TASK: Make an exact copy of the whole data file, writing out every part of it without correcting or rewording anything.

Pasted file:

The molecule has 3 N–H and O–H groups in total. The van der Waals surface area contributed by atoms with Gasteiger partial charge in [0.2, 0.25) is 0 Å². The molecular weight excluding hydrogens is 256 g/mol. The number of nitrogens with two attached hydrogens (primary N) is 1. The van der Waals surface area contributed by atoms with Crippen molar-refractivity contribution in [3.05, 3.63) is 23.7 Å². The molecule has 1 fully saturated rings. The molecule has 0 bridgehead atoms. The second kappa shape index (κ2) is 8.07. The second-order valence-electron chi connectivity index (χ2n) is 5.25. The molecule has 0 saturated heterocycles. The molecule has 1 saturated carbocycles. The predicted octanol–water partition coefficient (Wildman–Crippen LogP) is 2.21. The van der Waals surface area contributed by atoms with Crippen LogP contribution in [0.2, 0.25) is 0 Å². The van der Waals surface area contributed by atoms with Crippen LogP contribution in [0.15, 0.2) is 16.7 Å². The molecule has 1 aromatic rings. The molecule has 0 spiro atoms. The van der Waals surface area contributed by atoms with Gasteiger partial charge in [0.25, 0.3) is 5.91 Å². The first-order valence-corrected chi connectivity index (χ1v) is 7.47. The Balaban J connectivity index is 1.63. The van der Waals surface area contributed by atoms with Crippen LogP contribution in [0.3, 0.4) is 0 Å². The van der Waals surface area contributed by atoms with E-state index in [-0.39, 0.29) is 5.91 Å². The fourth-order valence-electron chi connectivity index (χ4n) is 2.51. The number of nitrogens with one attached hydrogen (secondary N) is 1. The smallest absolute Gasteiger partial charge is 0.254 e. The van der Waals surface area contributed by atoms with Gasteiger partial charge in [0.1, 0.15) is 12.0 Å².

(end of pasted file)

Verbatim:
The molecule has 3 N–H and O–H groups in total. The van der Waals surface area contributed by atoms with Gasteiger partial charge in [0.2, 0.25) is 0 Å². The molecular weight excluding hydrogens is 256 g/mol. The number of nitrogens with two attached hydrogens (primary N) is 1. The van der Waals surface area contributed by atoms with Crippen molar-refractivity contribution in [3.05, 3.63) is 23.7 Å². The molecule has 1 fully saturated rings. The molecule has 0 bridgehead atoms. The second kappa shape index (κ2) is 8.07. The second-order valence-electron chi connectivity index (χ2n) is 5.25. The molecule has 0 saturated heterocycles. The molecule has 1 saturated carbocycles. The predicted octanol–water partition coefficient (Wildman–Crippen LogP) is 2.21. The van der Waals surface area contributed by atoms with Crippen LogP contribution in [0.2, 0.25) is 0 Å². The van der Waals surface area contributed by atoms with Crippen LogP contribution in [0.15, 0.2) is 16.7 Å². The molecule has 1 aromatic rings. The molecule has 0 spiro atoms. The van der Waals surface area contributed by atoms with Gasteiger partial charge in [0.25, 0.3) is 5.91 Å². The first-order valence-corrected chi connectivity index (χ1v) is 7.47. The Balaban J connectivity index is 1.63. The van der Waals surface area contributed by atoms with Crippen LogP contribution in [0.3, 0.4) is 0 Å². The van der Waals surface area contributed by atoms with E-state index in [-0.39, 0.29) is 5.91 Å². The fourth-order valence-electron chi connectivity index (χ4n) is 2.51. The number of nitrogens with one attached hydrogen (secondary N) is 1. The smallest absolute Gasteiger partial charge is 0.254 e. The van der Waals surface area contributed by atoms with Gasteiger partial charge in [0.1, 0.15) is 12.0 Å².